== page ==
“NBA 2K12” is about the closest fans can get to a virtual time capsule. From Jerry West draining jumpers like only The Logo can, to Wilt Chamberlain posting up Dwight Howard in the paint and throwing one down in Superman’s face, it’s where legends (complete with afros and short shorts) take on the best ballers of today in games where amazing not only happens but is actually controlled by basketball fans looking to talk a little junk with every Michael Jordan jam.
“It’s fun to see myself still relevant in the game, and more than that, it’s educational to the kids who never saw me play,” Jordan tells me over the phone as we talk “2K12” and his influence over the final product. “With what the 2K guys have done, they’re able to utilize my skills in the game against today’s players. I think it will be cool for consumers to interact that way.
“That’s one of the things that I thought was important and why I wanted to get involved in the game. I wanted to show the relevance between yesterday’s players to today.”
And for fans, that means we get to see what it would look like for Mike to take flight against the likes of LeBron, then hit rewind and watch it again (and again if you’re in Cleveland).
In fact, everything about His Airness is captured with such realism, such authenticity, the only thing missing is the ability to import his character into “MLB 2K11.”
Maybe next year.
Jon Robinson: How much influence did you have over your character’s look and skill set in the game?
Michael Jordan: I didn’t want them to put me in there if it didn’t look like myself, and I didn’t want them to put stats that weren’t my stats. The guys at 2K are very smart, so they know a lot of things about the game of basketball, and obviously, the things that I’ve done to the game and the way that I played. I wanted my character to be as close to the way I played as possible, so that it’s not something that’s false-promoted. I wanted something real.
Jon Robinson: They have everything from your dunks and fadeaway to your swagger on the court. What did you think the first time you saw it in motion? It’s a long way from “One on One: Jordan vs. Bird.”
Michael Jordan: [laughs] Yeah, it is, it’s a long way from the first game I was in, but it just shows you the technology that’s evolved over the years. The fact that they can come as close as they have to the way that I played the game, my tendencies, my tongue out, my pants being short, my running technique, my fadeaway … all the things I’ve done that they’ve been able to illustrate in the game just shows how technology has evolved.
Jon Robinson: Does it make you laugh to see the rookie Jordan in the game with the short shorts and the hair compared to the older years with the bald head and the longer shorts?
Michael Jordan: Believe me, I get that from my kids all the time. [laughs] The short shorts and the hair and all that stuff, it’s somewhat fun. I’m not embarrassed by it. It was me. That’s how I was when I played the game.
Jon Robinson: The hook to “NBA 2K12” is the inclusion of 15 legends and their teams playing against some of the best competition of their day. Your Bulls are matched up against the ’92-93 Hornets in the game. Why do you think that’s a fun matchup for gamers?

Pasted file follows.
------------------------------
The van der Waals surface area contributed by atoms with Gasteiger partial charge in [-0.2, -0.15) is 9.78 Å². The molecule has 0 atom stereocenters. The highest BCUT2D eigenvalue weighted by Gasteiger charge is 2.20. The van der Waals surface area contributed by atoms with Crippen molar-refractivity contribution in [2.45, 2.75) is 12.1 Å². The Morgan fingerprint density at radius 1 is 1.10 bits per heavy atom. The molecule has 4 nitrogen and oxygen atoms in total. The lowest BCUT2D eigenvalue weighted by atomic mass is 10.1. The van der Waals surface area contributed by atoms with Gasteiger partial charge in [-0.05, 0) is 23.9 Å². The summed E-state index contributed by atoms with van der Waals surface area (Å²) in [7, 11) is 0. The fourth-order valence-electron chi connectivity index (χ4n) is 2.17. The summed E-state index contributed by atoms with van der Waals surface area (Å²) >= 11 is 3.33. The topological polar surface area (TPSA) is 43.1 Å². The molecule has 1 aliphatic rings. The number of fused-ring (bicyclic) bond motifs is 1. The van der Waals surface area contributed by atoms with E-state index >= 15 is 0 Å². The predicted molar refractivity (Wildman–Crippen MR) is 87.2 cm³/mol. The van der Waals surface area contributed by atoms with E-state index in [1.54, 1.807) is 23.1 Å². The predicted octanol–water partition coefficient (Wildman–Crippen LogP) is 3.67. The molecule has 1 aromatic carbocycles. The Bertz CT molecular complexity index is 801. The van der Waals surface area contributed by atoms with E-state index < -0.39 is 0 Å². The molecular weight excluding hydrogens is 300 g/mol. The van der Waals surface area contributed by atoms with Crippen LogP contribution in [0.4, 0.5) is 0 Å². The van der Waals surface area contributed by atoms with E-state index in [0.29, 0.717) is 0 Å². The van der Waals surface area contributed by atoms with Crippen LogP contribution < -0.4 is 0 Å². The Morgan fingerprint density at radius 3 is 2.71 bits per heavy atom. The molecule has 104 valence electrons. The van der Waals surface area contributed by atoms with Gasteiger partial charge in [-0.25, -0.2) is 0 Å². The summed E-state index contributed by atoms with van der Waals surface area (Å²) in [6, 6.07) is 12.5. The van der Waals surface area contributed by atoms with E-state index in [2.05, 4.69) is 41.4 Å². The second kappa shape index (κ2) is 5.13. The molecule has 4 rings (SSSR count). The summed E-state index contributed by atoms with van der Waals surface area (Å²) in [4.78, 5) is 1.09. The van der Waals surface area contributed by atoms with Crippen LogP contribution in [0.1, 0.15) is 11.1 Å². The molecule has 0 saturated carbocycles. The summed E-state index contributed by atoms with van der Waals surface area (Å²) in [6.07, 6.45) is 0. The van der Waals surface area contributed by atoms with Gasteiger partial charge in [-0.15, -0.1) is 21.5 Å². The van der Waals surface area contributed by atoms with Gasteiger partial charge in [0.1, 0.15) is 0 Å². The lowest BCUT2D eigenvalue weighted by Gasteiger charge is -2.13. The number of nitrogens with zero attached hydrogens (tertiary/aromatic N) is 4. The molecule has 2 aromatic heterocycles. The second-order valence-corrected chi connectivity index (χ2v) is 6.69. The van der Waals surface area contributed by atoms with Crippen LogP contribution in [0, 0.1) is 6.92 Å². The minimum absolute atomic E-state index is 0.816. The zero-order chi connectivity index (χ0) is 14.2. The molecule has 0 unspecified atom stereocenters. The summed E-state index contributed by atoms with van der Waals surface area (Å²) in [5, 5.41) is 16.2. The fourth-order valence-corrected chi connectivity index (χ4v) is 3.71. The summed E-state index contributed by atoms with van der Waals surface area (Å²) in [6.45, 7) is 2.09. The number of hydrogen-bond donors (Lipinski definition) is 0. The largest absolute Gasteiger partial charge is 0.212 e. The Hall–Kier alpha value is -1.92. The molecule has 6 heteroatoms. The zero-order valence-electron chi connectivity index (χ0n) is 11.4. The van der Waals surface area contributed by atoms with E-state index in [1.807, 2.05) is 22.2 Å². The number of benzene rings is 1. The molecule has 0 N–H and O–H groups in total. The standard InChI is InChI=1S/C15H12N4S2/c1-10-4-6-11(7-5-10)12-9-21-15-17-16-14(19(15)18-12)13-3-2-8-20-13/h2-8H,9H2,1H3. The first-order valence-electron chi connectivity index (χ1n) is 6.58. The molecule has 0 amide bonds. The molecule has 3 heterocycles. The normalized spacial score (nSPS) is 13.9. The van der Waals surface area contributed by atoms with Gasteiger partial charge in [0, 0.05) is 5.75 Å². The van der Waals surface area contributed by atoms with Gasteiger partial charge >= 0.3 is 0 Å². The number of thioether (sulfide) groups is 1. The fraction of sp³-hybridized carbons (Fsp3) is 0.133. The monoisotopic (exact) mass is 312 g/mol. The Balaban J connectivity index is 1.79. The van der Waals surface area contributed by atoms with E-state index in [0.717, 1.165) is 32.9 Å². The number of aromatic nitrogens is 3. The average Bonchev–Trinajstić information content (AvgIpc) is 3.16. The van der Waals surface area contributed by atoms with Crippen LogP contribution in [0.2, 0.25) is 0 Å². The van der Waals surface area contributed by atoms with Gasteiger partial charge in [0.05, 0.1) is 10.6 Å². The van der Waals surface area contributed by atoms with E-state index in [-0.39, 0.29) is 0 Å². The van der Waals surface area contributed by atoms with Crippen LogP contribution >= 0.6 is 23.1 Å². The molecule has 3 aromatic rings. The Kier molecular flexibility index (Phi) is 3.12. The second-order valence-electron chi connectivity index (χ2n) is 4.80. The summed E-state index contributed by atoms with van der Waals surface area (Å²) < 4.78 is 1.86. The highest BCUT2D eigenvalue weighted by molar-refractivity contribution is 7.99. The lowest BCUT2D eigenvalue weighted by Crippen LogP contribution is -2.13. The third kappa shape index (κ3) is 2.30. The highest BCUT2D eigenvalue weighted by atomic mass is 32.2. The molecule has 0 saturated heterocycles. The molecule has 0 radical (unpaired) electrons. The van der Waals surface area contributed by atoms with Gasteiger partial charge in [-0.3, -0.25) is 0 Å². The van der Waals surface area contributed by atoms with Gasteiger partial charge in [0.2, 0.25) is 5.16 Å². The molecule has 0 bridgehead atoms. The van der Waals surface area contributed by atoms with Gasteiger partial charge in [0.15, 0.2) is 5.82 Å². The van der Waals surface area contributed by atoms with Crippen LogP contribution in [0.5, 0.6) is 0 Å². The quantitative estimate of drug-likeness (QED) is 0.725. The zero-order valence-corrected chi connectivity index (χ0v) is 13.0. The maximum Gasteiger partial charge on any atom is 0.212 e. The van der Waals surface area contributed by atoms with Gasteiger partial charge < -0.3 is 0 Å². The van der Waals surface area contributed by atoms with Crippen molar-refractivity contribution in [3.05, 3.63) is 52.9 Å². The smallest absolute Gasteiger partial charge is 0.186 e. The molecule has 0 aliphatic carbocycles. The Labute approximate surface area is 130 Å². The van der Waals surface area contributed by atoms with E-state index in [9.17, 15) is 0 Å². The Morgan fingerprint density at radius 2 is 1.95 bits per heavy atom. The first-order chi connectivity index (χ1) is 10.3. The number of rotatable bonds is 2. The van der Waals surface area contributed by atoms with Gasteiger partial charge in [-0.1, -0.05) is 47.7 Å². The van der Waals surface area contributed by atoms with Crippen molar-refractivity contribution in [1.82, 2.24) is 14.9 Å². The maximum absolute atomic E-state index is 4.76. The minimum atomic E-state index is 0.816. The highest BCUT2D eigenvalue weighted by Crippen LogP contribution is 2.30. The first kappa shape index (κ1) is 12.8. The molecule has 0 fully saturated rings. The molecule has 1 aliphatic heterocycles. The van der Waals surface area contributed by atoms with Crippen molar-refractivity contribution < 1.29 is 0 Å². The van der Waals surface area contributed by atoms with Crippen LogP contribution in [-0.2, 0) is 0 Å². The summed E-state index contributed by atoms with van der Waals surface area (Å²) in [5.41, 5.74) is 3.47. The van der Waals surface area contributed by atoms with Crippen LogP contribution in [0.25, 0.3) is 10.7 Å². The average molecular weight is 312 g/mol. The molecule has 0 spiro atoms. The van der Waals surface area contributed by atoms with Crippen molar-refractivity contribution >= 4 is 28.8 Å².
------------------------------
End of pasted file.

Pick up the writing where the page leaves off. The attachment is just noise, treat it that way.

Michael Jordan: If gamers don’t know about these teams, they are hopefully going to get an education about the past. Teams that were good that they may not know of now. The Hornets had a real good basketball team and we had to go through them. They had a real good bench and some good players like Alonzo Mourning and Larry Johnson. It’s not like I just played against Bird or Malone or Barkley or Ewing. We played against other teams too, and it’s important to give these guys an identity, as well.
Jon Robinson: Are you disappointed that Charles Barkley isn’t represented in the game as one of the 15 legends?
Michael Jordan: I am disappointed he’s not in the game. I think people would love to see how much smaller he was compared to how he is now. [laughs] The impact he had on the league being only 6-4, 6-5, and the impact he had at the power forward position is going to be missed.
Jon Robinson: Are you glad Scottie Pippen made the list of 15? A lot of people still only see him as your sidekick. Do you think he deserves to be on a Top 15 list of influential players like this?
Michael Jordan: Yeah, I’m very glad. When you think about what he’s done, he was a part of every team where I won. He was an important part of that and people tend to forget that. You would never have seen Michael Jordan win a championship without Scottie Pippen and Scottie Pippen never won a championship without Michael Jordan. So the two of us are a tandem and he definitely stands up as one of the elite players to ever play the game. He’s in my top five. He’s on my team. If I had to pick five players to build a team, he’s my small forward.
Jon Robinson: In the game, just like real life, you have that knack to hit the big shot at the most critical moments. What is it about your personality that made you such a cold-blooded player at the end of games? What makes a person clutch?
Michael Jordan: I’m pretty good with a basketball and I always felt that my skill level was something that I really practiced on and I perfected to a point that I felt confident about it. It’s a confidence I have about myself, and if you ask me today, I still have it. That’s something I just don’t get rid of. I worked hard to get it, I believe in it, and it always came with no regrets.